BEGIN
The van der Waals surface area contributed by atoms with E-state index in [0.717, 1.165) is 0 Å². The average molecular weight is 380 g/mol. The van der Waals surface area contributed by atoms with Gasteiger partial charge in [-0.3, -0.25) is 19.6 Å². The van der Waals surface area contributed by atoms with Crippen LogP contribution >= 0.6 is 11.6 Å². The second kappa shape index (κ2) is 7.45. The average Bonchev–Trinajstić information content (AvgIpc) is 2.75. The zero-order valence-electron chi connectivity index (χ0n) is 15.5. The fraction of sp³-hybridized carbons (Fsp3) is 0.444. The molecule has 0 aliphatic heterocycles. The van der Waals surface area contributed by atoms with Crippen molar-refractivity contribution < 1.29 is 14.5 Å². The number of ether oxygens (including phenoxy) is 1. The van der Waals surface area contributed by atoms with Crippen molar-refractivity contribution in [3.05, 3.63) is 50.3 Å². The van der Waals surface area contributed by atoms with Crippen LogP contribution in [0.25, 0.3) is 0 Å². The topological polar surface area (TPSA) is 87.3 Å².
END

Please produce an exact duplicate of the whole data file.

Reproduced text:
The van der Waals surface area contributed by atoms with E-state index in [0.717, 1.165) is 0 Å². The average molecular weight is 380 g/mol. The van der Waals surface area contributed by atoms with Gasteiger partial charge in [-0.3, -0.25) is 19.6 Å². The van der Waals surface area contributed by atoms with Crippen LogP contribution >= 0.6 is 11.6 Å². The second kappa shape index (κ2) is 7.45. The average Bonchev–Trinajstić information content (AvgIpc) is 2.75. The zero-order valence-electron chi connectivity index (χ0n) is 15.5. The fraction of sp³-hybridized carbons (Fsp3) is 0.444. The molecule has 0 aliphatic heterocycles. The van der Waals surface area contributed by atoms with Crippen molar-refractivity contribution < 1.29 is 14.5 Å². The number of ether oxygens (including phenoxy) is 1. The van der Waals surface area contributed by atoms with Crippen molar-refractivity contribution in [3.05, 3.63) is 50.3 Å². The van der Waals surface area contributed by atoms with Crippen LogP contribution in [0.25, 0.3) is 0 Å². The topological polar surface area (TPSA) is 87.3 Å².